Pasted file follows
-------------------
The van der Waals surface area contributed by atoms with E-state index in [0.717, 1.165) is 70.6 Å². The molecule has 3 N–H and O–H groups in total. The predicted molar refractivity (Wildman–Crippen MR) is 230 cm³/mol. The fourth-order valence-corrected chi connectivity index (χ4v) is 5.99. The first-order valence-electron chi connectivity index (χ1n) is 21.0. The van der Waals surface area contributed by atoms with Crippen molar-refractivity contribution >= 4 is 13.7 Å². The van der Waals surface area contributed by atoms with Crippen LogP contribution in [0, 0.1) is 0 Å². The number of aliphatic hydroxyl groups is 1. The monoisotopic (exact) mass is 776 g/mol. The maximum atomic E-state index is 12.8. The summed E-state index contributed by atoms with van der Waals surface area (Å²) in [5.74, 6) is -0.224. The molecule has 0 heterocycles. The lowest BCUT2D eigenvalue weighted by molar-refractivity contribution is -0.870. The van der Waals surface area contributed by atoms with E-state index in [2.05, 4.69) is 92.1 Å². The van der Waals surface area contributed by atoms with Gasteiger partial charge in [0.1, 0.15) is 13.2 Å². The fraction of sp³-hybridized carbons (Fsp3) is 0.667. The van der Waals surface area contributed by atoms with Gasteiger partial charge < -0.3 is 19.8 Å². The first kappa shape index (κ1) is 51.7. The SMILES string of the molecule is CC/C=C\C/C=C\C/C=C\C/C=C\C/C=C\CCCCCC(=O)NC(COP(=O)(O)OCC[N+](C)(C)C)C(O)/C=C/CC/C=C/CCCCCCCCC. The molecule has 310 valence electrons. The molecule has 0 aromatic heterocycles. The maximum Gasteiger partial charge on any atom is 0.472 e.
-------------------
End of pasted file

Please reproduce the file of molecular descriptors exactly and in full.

The van der Waals surface area contributed by atoms with E-state index in [0.717, 1.165) is 70.6 Å². The molecule has 3 N–H and O–H groups in total. The predicted molar refractivity (Wildman–Crippen MR) is 230 cm³/mol. The fourth-order valence-corrected chi connectivity index (χ4v) is 5.99. The first-order valence-electron chi connectivity index (χ1n) is 21.0. The van der Waals surface area contributed by atoms with Crippen molar-refractivity contribution >= 4 is 13.7 Å². The van der Waals surface area contributed by atoms with Crippen LogP contribution in [0, 0.1) is 0 Å². The number of aliphatic hydroxyl groups is 1. The monoisotopic (exact) mass is 776 g/mol. The maximum atomic E-state index is 12.8. The summed E-state index contributed by atoms with van der Waals surface area (Å²) in [5.74, 6) is -0.224. The molecule has 0 heterocycles. The lowest BCUT2D eigenvalue weighted by molar-refractivity contribution is -0.870. The van der Waals surface area contributed by atoms with E-state index in [2.05, 4.69) is 92.1 Å². The van der Waals surface area contributed by atoms with Gasteiger partial charge in [0.1, 0.15) is 13.2 Å². The fraction of sp³-hybridized carbons (Fsp3) is 0.667. The van der Waals surface area contributed by atoms with Gasteiger partial charge < -0.3 is 19.8 Å². The first kappa shape index (κ1) is 51.7. The SMILES string of the molecule is CC/C=C\C/C=C\C/C=C\C/C=C\C/C=C\CCCCCC(=O)NC(COP(=O)(O)OCC[N+](C)(C)C)C(O)/C=C/CC/C=C/CCCCCCCCC. The molecule has 310 valence electrons. The molecule has 0 aromatic heterocycles. The maximum Gasteiger partial charge on any atom is 0.472 e.